The net neutrality battle is back
Speaking of Silicon Valley, we can expect some of their desires to be reflected in telecom policy at the Federal Communications Commission (FCC). The biggest issue to look out for is a revival of the Obama administration's Open Internet Order that is often (and imprecisely) referred to as "net neutrality." Despite the doomsday warnings that internet users would be forced to cough up major dough or face snails-pace websurfing without these rules, the net neutrality debate is basically a dispute between Silicon Valley content providers (e.g. Netflix) and ISP-owned content providers (e.g. AT&T's HBOMax) over pricing arrangements. It's a battle of corporate constituencies.
The Trump administration rolled back these heavy-handed regulations on ISPs that would have probably increased the cost of broadband infrastructure expansion and therefore limited access for users with the Restoring Internet Freedom Order. None of the doomsday prophecies came to pass, of course, but that doesn't mean that the corporate dispute is resolved. Now that the Democrats are in power, the net neutrality debate is sure to rise again.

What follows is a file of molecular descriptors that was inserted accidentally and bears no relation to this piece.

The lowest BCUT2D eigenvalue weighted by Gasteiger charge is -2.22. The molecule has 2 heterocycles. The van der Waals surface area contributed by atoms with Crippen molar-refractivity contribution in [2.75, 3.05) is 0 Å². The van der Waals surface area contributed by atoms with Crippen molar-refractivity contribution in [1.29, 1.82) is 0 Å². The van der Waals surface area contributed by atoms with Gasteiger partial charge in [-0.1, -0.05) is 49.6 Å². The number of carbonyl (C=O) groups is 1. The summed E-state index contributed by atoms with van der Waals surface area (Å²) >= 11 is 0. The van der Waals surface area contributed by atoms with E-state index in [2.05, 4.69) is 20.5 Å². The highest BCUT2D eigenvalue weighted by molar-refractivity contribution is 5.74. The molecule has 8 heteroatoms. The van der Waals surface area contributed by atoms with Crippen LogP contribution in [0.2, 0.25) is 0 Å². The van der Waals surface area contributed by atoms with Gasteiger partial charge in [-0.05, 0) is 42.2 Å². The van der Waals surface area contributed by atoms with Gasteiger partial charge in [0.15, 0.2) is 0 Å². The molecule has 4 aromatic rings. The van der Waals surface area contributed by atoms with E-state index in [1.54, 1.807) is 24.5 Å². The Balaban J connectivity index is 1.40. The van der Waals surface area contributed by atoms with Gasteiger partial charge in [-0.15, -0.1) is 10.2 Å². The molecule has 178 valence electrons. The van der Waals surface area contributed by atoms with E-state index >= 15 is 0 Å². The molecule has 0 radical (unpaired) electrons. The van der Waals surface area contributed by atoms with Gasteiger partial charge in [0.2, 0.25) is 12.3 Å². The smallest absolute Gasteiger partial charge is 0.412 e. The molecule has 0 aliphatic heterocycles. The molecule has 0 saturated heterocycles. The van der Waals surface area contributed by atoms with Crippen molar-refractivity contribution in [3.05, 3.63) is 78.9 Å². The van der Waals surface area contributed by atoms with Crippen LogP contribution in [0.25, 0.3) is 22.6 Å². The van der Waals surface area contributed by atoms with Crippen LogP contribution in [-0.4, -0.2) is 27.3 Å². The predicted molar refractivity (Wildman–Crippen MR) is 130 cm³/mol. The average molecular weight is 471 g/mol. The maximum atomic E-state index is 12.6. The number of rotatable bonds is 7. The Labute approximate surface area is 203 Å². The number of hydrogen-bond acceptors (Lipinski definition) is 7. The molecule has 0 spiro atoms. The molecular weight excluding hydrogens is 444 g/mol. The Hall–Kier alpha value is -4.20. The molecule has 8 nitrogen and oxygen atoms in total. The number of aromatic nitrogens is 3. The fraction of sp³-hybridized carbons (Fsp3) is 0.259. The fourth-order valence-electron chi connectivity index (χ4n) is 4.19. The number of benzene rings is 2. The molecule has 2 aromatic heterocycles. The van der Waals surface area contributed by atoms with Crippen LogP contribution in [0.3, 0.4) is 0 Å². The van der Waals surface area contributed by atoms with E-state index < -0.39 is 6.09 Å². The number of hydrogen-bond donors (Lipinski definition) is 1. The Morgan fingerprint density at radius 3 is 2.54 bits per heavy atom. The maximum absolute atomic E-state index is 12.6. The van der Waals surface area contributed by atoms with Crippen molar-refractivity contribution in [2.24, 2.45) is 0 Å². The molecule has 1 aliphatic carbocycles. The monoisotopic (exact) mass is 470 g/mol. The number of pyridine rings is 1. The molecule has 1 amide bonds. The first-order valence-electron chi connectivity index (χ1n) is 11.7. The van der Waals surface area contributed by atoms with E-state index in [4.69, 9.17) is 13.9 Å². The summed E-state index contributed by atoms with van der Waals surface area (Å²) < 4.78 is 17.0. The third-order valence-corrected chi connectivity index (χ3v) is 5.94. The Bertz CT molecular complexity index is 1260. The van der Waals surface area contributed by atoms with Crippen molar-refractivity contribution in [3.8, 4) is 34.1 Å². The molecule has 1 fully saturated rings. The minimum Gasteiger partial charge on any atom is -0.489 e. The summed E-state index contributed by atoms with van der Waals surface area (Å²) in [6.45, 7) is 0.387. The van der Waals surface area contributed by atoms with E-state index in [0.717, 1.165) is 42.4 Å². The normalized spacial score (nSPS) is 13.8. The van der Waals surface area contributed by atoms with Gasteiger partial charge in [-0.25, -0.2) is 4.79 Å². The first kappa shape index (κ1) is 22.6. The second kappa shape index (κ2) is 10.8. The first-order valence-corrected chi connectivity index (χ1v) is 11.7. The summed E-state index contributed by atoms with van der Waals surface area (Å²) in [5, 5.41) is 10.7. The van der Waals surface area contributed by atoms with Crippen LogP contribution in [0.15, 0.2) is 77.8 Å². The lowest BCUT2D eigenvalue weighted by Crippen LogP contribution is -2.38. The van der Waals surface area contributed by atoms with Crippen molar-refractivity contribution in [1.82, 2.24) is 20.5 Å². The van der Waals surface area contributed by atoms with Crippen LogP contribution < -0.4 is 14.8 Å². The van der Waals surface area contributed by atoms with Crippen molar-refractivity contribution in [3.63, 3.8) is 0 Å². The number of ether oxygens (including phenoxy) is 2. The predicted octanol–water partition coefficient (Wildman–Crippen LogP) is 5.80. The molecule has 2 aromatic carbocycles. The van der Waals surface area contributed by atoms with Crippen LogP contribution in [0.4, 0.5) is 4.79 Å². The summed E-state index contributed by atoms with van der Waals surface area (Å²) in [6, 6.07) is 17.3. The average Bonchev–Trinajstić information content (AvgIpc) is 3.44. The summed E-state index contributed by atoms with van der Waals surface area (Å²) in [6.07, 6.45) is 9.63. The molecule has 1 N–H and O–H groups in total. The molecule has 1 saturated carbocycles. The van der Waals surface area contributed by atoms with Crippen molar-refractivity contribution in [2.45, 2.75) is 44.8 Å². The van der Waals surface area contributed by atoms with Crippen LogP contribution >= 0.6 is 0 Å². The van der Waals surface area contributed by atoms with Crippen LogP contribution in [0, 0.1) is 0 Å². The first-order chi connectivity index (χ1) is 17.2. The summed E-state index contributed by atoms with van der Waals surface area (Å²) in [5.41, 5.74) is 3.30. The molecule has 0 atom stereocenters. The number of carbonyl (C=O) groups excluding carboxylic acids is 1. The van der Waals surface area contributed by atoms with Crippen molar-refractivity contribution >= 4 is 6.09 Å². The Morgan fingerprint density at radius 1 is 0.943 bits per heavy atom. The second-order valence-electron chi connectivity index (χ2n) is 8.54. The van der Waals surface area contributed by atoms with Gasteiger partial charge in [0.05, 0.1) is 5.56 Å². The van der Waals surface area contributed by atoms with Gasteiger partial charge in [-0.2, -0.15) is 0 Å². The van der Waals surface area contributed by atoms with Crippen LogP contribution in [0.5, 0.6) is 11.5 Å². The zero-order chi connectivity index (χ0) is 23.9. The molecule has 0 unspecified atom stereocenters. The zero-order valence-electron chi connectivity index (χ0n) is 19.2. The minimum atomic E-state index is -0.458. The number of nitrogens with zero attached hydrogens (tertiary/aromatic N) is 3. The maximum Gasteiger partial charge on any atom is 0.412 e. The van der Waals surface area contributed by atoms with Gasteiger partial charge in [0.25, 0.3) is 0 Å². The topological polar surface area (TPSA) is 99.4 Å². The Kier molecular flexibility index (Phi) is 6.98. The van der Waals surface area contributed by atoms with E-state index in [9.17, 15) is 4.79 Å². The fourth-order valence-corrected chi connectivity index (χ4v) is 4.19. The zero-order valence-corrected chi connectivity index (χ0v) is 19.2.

Biden's early moves on telecom indicate that net neutrality is back on the table. He hasn't said anything specific on the topic, but it's a good bet that he will support and continue the policies undertaken while he was Vice President. He appointed current commissioner Jessica Rosenworcel, an outspoken net neutrality advocate, to serve as the acting chair of the FCC. And now that the Democrats have a 3-2 majority at the FCC, the rulemaking calculus is in their favor. The grounds are fertile for legislation, too, since the Democrats recently eked control of Congress as well.
Cryptocurrency: a mixed bag
Although Biden has yet to outline a detailed cryptocurrency policy plan, we have an inkling of what his policies might look like given his early appointments along with general trends in the discourse. Although his personnel picks have been mostly promising, we should expect something of a mixed bag given the overall direction of cryptocurrency regulations.
First, the good news. Biden has tapped Gary Gensler to lead the Securities and Exchange Commission (SEC). Gensler is a known quantity in the crypto space, having testified before Congress and penned several knowledgeable articles in cryptocurrency news outlets. He's also taught a course on cryptocurrency for MIT. If nothing else, the decisions that emanate from the SEC would be grounded in expertise under Gensler's tenure.